Officer Ambrose laid to rest in city he servedJune 11, 2012
By Chris Maza
SPRINGFIELD Springfield Police Officer Kevin Ambrose, one of the department's most seasoned veterans, was killed in the line of duty while reporting to a domestic violence situation at the Lawton Arms Apartments on Lawton Street shortly before 1 p.m. on June 4.
Ambrose, who wore badge No. 7, served with the Springfield Police Department for 36 years after two years as a cadet.
"On behalf of the city of Springfield and our residents I extend my heartfelt condolences to the family of Springfield Police Officer Kevin Ambrose who wore his badge with honor and integrity and served our city with a tremendous amount of pride and passion. The thoughts and prayers of everyone at Springfield City Hall are with Kevin's loving family at this very difficult and emotional time," Springfield Mayor Domenic Sarno said.
"The men and women in blue at the Springfield Police Department, like police departments throughout the country, are faced with very challenging, difficult and dangerous situations on a daily basis. For this, we owe a tremendous amount of gratitude to our police officers and their families. Today, Officer Ambrose paid the ultimate sacrifice protecting and serving the residents of our city. He will be sadly missed by his fellow officers and the community at-large," he continued.
Ambrose was responding to a 911 call from Charlene Mitchell, a resident of the apartments, who said was in fear of her life following a dispute with Shawn Bryan, her ex-boyfriend and father of her 1-year-old child, against whom she had just taken out a restraining order, according to police.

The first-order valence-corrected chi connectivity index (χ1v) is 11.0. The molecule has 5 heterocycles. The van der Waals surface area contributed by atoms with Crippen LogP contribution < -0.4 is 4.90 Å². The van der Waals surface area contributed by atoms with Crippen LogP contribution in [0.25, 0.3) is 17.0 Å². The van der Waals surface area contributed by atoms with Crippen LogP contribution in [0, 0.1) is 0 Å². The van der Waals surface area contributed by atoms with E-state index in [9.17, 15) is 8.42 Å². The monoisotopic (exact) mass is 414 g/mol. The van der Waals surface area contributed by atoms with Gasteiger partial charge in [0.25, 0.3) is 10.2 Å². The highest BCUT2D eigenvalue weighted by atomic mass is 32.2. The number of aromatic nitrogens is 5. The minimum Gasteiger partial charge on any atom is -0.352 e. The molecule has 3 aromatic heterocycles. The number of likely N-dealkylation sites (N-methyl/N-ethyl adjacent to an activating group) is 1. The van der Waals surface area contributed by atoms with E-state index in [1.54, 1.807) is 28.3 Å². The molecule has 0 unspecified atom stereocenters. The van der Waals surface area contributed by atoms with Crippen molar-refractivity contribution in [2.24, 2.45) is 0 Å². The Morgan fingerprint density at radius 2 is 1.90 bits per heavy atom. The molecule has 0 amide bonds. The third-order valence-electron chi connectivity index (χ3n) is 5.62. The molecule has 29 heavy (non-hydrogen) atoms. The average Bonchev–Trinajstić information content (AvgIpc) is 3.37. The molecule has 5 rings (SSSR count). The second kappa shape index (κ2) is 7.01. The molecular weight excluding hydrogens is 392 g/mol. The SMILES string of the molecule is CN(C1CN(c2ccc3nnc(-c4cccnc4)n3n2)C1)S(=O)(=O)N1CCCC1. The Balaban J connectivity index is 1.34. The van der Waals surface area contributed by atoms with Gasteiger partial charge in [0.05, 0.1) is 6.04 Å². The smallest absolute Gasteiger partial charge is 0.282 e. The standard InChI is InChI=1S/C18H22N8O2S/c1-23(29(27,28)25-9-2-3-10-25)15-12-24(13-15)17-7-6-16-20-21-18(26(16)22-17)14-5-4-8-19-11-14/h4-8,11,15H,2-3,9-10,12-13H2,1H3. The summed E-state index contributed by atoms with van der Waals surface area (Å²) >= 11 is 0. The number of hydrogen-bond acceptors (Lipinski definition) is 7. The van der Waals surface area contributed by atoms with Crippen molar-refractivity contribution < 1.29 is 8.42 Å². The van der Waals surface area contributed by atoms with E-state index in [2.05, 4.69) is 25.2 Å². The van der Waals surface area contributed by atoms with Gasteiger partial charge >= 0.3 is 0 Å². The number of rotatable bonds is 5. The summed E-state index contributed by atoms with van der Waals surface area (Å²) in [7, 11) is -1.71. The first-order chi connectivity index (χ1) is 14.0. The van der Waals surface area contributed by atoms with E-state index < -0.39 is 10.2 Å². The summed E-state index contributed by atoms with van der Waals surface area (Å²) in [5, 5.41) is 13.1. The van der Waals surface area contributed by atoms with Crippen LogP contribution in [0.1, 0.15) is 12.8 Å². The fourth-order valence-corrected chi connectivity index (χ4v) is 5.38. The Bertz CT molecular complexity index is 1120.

When Ambrose, who was alone, arrived he found the two outside and escorted them to her apartment to allow Bryan to retrieve his belongings as other officers dispatched to the scene were en route.
When the apartment door was opened, Bryan pushed the woman into the apartment and slammed the door. As Ambrose attempted to push the door open, Bryan fired a handgun through it, striking Ambrose. Bryan then opened the door, shot Ambrose again, and then shot the Mitchell, wounding her. He then went to his car where he committed suicide with a gunshot to the chest.
While one of the most common calls police officers respond to, instances of domestic violence are one of the most dangerous situations an officer can walk into, Hampden County District Attorney Mark Mastroianni explained.
"Inherent in a domestic violence call is knowing that you're going to be dealing with parties whose emotions are out there. If it rises to a level where a restraining order is issued by a court, you know there is already some stressors that have been evident and some signs of danger," he said. "Right away, you're dealing with people who are angry and on the fringe, especially if someone is getting a restraining order served against them. It really creates a situation where officers know there is danger."
According to his obituary, Ambrose, a Wilbraham resident who was raised in Springfield, was a decorated officer, having received four commendations. In addition to that, he was a communicant of St. Cecelia's Church in Wilbraham and an avid sports fan, volunteering his time to coach youth soccer, baseball and basketball. He is survived by his wife, two children and one granddaughter.
His death marked the first time a Springfield police officer had been killed in the line of duty since 1985 when Officer Alain J. Beauregard and Officer Michael J. Schiavina were shot and killed. In total, 16 Springfield police officers have fallen in the line of duty.
Ambrose became the 42nd police officer in the country to die in the line of duty this year and 17th to die as a result of gunfire, according to the Officer Down Memorial Page, www.odmp.org.
On June 7, thousands of people, including a multitude of local and out-of-town law enforcement officers and staff, lined up to pay their respects to Ambrose at a five-hour wake at Sampson's Chapel of the Acres funeral home on Tinkham Road in Springfield.
Ambrose was laid to rest at Hillcrest Park Cemetery on Parker Street after a funeral service at St. Catherine of Siena Church on June 8.
Local residents joined thousands of local and out-of-town law enforcement officers outside the church to honor Ambrose.
A memorial fund has been set up in Ambrose's honor. Donations may be sent to Kevin E. Ambrose Memorial Fund, c/o Greater Springfield Credit Union, 1030 Wilbraham Road, Springfield, MA 01109.